Michael Cooley's Genetic Genealogy Blog
14 May 2018

A Cooley By Any Other Name

The Cooley DNA Project has identified several early American Cooleys of varying origins, most from the British Isles. Many of these families have grown extensively over the last centuries. Several testers, however, have had no significant Y-DNA matches. Cooley group CF08 is one, having only two testers — father and son. CF06 is another, which also has two testers, cousins of several degrees. Both groups claim descent from the Peter Cooley who immigrated to Virginia with his wife and children as indentured servants in 1774.1 But the first twelve Short Tandem Repeats (STRs) tell us that these groups are not even remotely connected, having a genetic distance of 17 over the 12 markers!

CF0613 24 13 10 16-18 11 12 14 13 11 30
CF0813 23 14 10 11-14 12 12 12 13 13 29

One way or another, the genealogy cannot possibly be correct. Undoubtedly, the children who immigrated with Peter were his own and kits #99728 and #190011 (CF06) are distantly-related cousins. The STR agreement confirms that Samuel Cooley was their Most Recent Common Ancestor. The genealogy going back to him, thus, is proved to be genetically consistent. The descent from Samuel's father, Joseph, can also be verified through testing of a descendant of one his brothers. David, born c1808 and married to Eliza Emerson, has plenty of eligible descendants, for example.

Peter had three sons, the first of whom, Peter Jr, died unmarried and without issue. Only one child, John W, can be attributed to Peter's second son John and his wife Catherine Burner. Although Samuel's descent is confirmed through test results of his two sons, it appears to be impossible to do the same with John's lineage. History, however, has provided a possible answer to this conundrum. The following entries are from the Shenandoah Minute Books.

Mar 12, 1810: John Cooley is to indemnify the Overseers of the Poor for support of a bastard child.

Jan 13, 1812: Jacob Summers is ordered to reimburse Commonwealth for support of a base born child of Catherine Burner.

This doesn't prove that John W was the illegitimate child but the mismatching DNA supports the suggestion. What is needed is supporting evidence — genetic or genealogical — through a collateral line to determine the truth. Unfortunately, it's lacking in both CF06 and CF08. The CF06 Cooleys, for starters, have no STR matches at 67 and 37 markers, and only three near matches at 25 markers, none of which are Cooleys. The E haplogroup, which CF06 has been determined to belong to, is very rare in Europe, but has strong representation in Portugal and Spain. (It has origins in the Middle East and Africa, where it's most seen today.)

CF08 and the Big Y

The son half of the current CF08 membership has tested for the Big Y, a sequencing of more than ten million positions on the Y chromosome. Because FTDNA reports matches only for thirty or fewer differences in SNP values, none are reported for the tester. In other words, there are men who match CF08's terminal SNP, BY4305, but their relationship is so distant that FTDNA doesn't deem it necessary to report them. Indeed, if we are to accept the general notion that a SNP mutation shows up on the Y about every 144 years — or perhaps every three to five generations — working that out over thirty-plus SNPs tells us that the nearest SNP relative in FTDNA's database could go back more than 4,000 years. Indeed, there's no genealogical relevance to be found among those results.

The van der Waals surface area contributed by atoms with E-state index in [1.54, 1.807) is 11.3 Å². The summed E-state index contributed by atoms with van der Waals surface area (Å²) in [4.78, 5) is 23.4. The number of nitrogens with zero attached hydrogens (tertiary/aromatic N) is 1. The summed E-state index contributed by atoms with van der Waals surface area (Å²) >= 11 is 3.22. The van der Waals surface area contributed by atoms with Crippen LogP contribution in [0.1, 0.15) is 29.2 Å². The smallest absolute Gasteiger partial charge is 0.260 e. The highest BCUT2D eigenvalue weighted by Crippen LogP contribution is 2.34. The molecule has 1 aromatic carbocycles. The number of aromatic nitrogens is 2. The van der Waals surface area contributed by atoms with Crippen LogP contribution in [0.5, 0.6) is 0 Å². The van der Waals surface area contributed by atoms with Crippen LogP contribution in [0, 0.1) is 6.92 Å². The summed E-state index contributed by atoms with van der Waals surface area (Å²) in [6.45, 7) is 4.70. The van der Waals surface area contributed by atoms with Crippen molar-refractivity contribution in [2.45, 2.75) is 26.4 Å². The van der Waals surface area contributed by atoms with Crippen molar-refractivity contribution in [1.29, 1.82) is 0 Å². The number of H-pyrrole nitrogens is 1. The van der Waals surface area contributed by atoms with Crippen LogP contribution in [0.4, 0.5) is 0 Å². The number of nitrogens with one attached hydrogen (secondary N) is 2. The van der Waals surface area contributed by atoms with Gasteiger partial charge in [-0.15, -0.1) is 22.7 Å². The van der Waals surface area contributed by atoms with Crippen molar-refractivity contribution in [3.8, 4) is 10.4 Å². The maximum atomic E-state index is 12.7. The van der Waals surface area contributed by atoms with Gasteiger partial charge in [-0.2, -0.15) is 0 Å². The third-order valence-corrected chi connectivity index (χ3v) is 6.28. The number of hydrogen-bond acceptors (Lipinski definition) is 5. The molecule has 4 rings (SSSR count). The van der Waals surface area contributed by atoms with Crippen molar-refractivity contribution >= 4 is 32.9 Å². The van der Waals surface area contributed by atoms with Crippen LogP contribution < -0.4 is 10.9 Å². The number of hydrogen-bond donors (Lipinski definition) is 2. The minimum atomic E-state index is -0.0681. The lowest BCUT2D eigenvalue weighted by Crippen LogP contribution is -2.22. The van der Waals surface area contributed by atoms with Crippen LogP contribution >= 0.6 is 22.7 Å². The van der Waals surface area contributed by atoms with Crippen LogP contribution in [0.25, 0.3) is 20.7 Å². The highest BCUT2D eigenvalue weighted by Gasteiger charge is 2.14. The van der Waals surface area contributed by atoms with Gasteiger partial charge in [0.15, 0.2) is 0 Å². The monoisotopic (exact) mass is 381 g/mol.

The STR matches for CF08 are just as discouraging. At 67 markers, the nearest match is a genetic distance of 5, a descendant of William Pierce (1755-1843) of South Carolina and Mississippi. That tester, however, hasn't Big Y tested. A descendant of Gustaf Karlsson from Scania, Sweden does have Big Y results. His terminal SNP is S27466, a descendant branch of Z8168 and, therefore, a "sibling" of SNP BY4305, CF08's terminal SNP. This suggests that the branch the CF08 Cooleys belong has a much higher degree of SNP mutations than STR mutations, indicating that the SNPs in this branch happened to mutate a lot faster than the average, the grossly estimated rate of about 144 years.


Not only does FTDNA find no matches for the terminal SNP BY4305, none are found for the four haplogroups upstream of it. Obviously, each has multiple descendants, but they all differ by at least thirty SNPs. Our tester does, however, have one matching BY4305 at YFull, a descendant of Eero Pahlman (1917-1988) of Finland (YFull kit #YF02599). Still, among the nearly 500 STRs extracted from the FTDNA BAM file, none are near matches. All "matching" kits have a genetic distance of dozens — even just shy of 100 — out of the 500 STRs, which — again — amounts to no matches.